Tapering a Free-Electron Laser to Extract More Juice
The research, conducted at the NSLS Source Development Laboratory (SDL), is the first to show an efficiency and spectrum enhancement in the FEL by tapering the device's undulator, the array of magnets that induces the electron beam to generate radiation. The results are published in the October 7, 2009, edition of Physical Review Letters.
All light sources based on electron storage rings, including those at the NSLS, produce a broad range of wavelengths, or colors of light. This is ideal for hosting a wide variety of experiments, but to understand how molecules change their structure in chemical and biological systems, scientists need extremely short pulses of light (less than one trillionth of a second) with short wavelengths. This is where FELs shine. Like a stroboscopic flash, the ultra-short bursts of light produced from an FEL allows scientists to take time-resolved images of biological and chemical processes and various other atomic-scale events.
"An FEL is complementary to a storage ring light source," said NSLS accelerator physicist Xijie Wang. "FELs can provide pulses of light that are a thousand times shorter than those produced at existing light sources and contain a million more photons per pulse. That makes them extremely valuable tools for exploring the dynamics of biological or chemical processes as they evolve."
FELs work by shooting a series of ultra-short bunches of electrons through an undulator, which causes them to oscillate back and forth as though they're zigzagging through a tight slalom course. This oscillatory motion causes the electrons to emit an intense beam of photons (i.e. light) that travels in the same direction as the electron beam. The prolonged interaction between the emitted light and the electron beam along the length of undulator is termed "lasing," which produces ultra-short light pulses of unprecedented brightness. FELs are tunable, spanning the electromagnetic spectrum from the terahertz to the x-ray regime. The FEL at the SDL is "seeded" with an input laser pulse of a chosen wavelength and the kinetic energy extracted from the electron beam is transformed into light that amplifies the input pulse.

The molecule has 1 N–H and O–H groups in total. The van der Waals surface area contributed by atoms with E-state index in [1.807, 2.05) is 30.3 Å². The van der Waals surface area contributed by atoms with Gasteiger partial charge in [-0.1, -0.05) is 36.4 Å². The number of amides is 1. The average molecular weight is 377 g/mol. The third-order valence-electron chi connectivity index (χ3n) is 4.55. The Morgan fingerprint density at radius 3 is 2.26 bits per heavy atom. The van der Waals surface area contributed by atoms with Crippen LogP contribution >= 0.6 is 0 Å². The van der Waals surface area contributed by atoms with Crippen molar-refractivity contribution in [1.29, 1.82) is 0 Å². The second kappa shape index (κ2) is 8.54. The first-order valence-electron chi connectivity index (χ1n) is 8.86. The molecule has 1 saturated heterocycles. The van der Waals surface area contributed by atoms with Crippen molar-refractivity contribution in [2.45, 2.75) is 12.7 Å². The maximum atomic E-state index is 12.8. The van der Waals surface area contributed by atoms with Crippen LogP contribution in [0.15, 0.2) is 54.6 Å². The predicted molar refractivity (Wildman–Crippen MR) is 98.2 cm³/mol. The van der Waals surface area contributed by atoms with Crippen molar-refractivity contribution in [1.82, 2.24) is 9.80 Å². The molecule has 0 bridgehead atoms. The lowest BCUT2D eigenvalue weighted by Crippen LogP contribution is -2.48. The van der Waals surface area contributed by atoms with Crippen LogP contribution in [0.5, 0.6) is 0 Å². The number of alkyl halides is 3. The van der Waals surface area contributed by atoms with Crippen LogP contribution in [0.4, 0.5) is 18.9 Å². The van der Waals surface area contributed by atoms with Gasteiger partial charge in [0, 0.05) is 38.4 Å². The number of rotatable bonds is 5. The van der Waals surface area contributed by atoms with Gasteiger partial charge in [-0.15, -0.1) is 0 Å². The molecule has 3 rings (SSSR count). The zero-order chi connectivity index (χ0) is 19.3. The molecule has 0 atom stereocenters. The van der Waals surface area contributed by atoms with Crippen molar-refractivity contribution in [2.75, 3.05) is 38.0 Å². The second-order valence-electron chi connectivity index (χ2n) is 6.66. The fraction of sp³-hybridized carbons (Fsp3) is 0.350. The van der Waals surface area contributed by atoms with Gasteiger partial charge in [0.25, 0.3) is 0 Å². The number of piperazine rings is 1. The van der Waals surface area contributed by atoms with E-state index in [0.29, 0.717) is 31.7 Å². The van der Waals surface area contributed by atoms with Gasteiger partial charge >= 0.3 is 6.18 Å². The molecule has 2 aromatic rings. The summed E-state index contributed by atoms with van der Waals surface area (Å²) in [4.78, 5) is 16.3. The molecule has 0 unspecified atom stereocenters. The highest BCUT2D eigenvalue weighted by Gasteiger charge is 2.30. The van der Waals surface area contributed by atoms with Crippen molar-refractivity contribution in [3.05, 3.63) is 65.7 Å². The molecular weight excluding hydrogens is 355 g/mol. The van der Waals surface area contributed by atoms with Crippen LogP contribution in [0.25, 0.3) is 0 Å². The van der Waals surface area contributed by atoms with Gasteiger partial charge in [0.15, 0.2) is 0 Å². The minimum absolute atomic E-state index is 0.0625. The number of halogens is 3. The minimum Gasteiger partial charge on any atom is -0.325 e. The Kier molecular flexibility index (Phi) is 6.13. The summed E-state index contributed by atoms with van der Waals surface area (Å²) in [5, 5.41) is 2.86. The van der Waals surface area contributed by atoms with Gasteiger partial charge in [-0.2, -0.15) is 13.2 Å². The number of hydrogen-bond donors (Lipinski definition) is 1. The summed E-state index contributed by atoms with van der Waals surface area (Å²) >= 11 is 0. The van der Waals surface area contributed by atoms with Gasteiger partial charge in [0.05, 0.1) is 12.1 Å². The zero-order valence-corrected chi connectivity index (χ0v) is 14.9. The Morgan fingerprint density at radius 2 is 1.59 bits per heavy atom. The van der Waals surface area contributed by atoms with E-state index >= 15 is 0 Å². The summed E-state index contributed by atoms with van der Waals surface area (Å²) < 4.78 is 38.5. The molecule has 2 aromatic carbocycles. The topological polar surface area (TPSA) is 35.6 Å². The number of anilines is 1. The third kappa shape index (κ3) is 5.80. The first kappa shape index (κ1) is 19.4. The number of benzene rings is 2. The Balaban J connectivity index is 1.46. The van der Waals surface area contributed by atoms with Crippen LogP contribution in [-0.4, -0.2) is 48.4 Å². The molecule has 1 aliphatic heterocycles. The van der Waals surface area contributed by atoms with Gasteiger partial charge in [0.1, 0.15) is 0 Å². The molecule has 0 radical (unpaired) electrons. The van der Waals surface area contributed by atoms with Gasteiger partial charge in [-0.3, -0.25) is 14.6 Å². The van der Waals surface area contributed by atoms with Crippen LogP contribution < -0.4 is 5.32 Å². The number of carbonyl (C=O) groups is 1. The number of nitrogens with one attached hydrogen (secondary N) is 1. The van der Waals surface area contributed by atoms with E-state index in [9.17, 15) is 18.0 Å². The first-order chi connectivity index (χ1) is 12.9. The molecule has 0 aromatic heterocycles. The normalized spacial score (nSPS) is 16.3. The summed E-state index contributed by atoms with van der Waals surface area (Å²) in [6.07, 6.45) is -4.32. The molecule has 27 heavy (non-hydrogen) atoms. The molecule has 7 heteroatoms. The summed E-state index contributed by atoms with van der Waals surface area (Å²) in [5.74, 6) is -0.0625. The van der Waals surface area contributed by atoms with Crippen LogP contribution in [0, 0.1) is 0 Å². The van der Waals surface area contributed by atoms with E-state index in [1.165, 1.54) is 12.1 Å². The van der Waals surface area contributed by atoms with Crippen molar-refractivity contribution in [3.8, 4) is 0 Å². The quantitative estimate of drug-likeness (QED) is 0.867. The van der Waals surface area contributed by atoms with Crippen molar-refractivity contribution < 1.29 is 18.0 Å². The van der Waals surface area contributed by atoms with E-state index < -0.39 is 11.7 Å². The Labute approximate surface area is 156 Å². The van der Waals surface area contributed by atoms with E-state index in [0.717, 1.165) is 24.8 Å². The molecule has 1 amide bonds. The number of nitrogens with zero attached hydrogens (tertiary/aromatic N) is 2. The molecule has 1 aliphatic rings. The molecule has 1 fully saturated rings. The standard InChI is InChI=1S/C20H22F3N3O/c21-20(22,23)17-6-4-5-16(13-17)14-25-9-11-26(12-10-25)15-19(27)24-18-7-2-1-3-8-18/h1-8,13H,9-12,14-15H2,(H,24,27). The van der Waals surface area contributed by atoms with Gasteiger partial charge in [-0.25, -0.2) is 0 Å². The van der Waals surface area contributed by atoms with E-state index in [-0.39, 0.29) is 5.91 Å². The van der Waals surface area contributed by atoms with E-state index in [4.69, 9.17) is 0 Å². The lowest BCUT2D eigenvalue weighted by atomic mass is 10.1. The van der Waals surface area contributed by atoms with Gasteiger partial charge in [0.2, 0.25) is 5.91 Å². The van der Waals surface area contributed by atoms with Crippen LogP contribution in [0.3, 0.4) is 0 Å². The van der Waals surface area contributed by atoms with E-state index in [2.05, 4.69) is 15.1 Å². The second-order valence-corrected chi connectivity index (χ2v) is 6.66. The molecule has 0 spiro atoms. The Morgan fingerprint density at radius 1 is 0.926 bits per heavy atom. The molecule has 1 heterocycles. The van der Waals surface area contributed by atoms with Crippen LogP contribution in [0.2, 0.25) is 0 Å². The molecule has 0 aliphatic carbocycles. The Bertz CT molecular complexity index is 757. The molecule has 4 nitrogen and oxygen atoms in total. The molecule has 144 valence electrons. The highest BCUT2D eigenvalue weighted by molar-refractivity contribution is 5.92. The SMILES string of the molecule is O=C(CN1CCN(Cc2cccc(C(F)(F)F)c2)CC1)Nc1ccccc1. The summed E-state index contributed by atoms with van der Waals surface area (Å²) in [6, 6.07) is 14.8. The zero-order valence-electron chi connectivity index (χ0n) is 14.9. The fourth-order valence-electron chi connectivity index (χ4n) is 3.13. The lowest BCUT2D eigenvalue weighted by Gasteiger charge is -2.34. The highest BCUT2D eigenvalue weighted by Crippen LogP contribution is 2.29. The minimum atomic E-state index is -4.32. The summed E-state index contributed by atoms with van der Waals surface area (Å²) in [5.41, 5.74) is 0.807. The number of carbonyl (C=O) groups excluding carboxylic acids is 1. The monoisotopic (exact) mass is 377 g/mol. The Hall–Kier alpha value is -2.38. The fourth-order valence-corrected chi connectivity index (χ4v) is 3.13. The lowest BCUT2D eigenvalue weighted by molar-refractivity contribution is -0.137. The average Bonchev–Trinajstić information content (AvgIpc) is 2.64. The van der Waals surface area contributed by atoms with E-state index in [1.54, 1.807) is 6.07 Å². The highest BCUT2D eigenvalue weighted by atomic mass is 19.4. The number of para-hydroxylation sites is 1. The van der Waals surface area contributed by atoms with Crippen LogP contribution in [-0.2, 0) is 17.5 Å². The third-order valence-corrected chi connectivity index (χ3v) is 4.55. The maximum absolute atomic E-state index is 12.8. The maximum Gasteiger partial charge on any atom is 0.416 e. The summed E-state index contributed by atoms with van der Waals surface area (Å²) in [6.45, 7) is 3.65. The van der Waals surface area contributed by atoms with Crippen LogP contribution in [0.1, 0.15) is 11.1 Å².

During the recent novel experiment at the SDL, the researchers tapered the undulator - slowly increasing the vertical gap in the last few meters of the device. This reduces the magnetic field, which results in an enhanced conversion efficiency of electron energy to FEL light.
In comparison with the results for a uniform undulator, the tapered undulator produced a far-improved FEL beam: the light intensity was increased by 300 percent for the fundamental wavelength and 50 percent for the third harmonic. Harmonics are multiples of the seed laser frequency that are emitted when the seeded electron beam passes through the undulator. The wavelength of the third harmonic, for example, is three times shorter than the fundamental.
"In addition to tripling the intensity of the light, we were able to preserve the quality of the spectral bandwidth," said NSLS physicist Jim Murphy.
This is the first experiment to measure these characteristics in a tapered undulator.
In the future, this technique will be used to produce high intensity ultraviolet light at the SDL that will be ideal for exploring chemical processes.
Others involved in this research include David Harder, Houjun Qian, Yuzhen Shen, and Xi Yang (NSLS), and Henry Freund and W. Miner (Science Applications International Corporation). This work was funded by the Office of Naval Research, the U.S. Department of Defense Joint Technology Office, and the U.S. Department of Energy Office of Basic Energy Science.
More information: X.J. Wang, H.P. Freund, D. Harder, W.H. Miner, Jr., J.B. Murphy, H. Qian, Y. Shen, and X. Yang, "Efficiency and Spectrum Enhancement in a Tapered Free-Electron Laser Amplifier," Phys. Rev. Lett., 103, 154801 (2009).